TransLink trying out new electric buses

Four fast-charging electric buses will hit the road next year

TransLink announced a new pilot project Thursday morning that will see the transit company add four new electric buses to its fleet in 2019.

The project is a partnership between TransLink, Natural Resources Canada, Metro Vancouver and BC Hydro.

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The two-and-a-half-year integration trial is part of a nation-wide initiative led by the Canadian Urban Transit Research and Innovation Consortium that will allow TransLink to explore another way to reduce carbon emissions.

“Mass transit has always scored high as a sustainable way to move large numbers of people, but many transit vehicles still use carbon-based fuels,” TransLink CEO Kevin Desmond said in a press release. “Today, almost half our bus fleet runs on cleaner technology including our electric trolley, hybrid diesel and natural gas buses. With this fast-charge, battery-electric trial, TransLink is getting the on-the-ground experience we need to develop our Low Carbon Fleet Strategy and transition towards a zero-emission fleet.”

The buses, manufactured by New Flyer and Nova Bus, will be tested on route 100, which travels along Marine Drive through Vancouver, Burnaby and New Westminster. High-powered charging stations will be built at each end of the route — one at the Marpole bus loop and another at the 22nd Avenue SkyTrain station. The stations will be able to quickly charge the batteries in four to seven minutes while the buses are in layover.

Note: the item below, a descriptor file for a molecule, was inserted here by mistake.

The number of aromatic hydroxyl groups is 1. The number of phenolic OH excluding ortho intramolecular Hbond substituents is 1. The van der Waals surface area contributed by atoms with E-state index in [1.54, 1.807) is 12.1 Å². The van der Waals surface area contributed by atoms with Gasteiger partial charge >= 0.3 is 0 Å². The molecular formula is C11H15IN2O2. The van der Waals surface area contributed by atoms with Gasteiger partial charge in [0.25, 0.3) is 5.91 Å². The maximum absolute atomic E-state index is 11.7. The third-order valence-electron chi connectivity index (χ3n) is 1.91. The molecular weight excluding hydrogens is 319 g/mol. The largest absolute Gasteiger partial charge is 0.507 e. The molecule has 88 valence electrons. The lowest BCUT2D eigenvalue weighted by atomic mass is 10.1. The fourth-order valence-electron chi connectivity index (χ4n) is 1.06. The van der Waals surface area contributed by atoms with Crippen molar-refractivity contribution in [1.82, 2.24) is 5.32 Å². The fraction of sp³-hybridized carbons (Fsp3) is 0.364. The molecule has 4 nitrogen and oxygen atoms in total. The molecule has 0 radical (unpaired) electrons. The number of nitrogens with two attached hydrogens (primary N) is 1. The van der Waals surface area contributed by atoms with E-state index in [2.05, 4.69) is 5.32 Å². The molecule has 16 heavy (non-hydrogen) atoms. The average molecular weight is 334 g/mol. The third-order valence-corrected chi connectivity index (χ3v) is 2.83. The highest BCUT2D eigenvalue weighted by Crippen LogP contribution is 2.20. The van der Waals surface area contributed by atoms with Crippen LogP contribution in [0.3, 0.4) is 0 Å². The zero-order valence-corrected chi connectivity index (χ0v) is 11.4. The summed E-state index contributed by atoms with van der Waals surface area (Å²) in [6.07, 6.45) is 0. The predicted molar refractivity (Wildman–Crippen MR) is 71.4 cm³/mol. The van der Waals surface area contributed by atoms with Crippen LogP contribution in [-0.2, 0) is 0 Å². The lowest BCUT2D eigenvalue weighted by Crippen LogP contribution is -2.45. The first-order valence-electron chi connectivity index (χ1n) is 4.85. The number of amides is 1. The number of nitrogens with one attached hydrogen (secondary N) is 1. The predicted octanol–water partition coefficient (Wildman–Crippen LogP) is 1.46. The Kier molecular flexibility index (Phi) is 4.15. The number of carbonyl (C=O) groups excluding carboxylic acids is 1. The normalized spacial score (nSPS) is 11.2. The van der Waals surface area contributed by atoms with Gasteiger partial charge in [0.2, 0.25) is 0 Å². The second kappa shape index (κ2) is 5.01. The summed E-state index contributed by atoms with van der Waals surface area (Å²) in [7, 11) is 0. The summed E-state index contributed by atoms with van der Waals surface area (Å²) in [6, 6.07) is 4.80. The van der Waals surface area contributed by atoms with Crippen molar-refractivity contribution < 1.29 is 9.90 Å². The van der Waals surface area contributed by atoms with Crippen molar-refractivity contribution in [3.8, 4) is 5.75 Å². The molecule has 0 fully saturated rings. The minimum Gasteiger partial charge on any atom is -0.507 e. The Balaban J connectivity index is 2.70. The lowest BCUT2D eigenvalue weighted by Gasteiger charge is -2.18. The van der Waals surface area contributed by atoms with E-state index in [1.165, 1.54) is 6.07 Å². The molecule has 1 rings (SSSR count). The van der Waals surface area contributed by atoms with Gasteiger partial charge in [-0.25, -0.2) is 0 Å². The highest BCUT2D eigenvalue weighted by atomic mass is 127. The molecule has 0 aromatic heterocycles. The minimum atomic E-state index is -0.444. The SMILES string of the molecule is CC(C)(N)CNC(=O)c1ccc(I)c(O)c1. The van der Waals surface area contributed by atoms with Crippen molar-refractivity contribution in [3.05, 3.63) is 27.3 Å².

During the trial, TransLink will collect data on bus and charging cross-compatibility, as well as bus performance, maintenance and overall customer experience.

The feedback will help in the development of the company’s low carbon strategy, which is currently under way, working toward a transition to a zero-emission bus fleet.

“The electric bus trial is a significant step for Metro Vancouver, especially as gas and diesel vehicles are the top contributors to greenhouse gas emissions in our region,” said Coquitlam Mayor Greg Moore, who is also Metro Vancouver chair. “These are the viable alternatives we are looking at as we develop our Climate 2050 Strategy, which aims to reduce regional greenhouse gas emissions and prepare for the impacts of climate change, and our ongoing initiatives to reduce harmful emissions of diesel particulate matter.”

Almost half of TransLink’s current fleet runs on cleaner technology, including — 262 electric trolley buses, 145 that run on compressed natural gas and 255 hybrid diesel buses.


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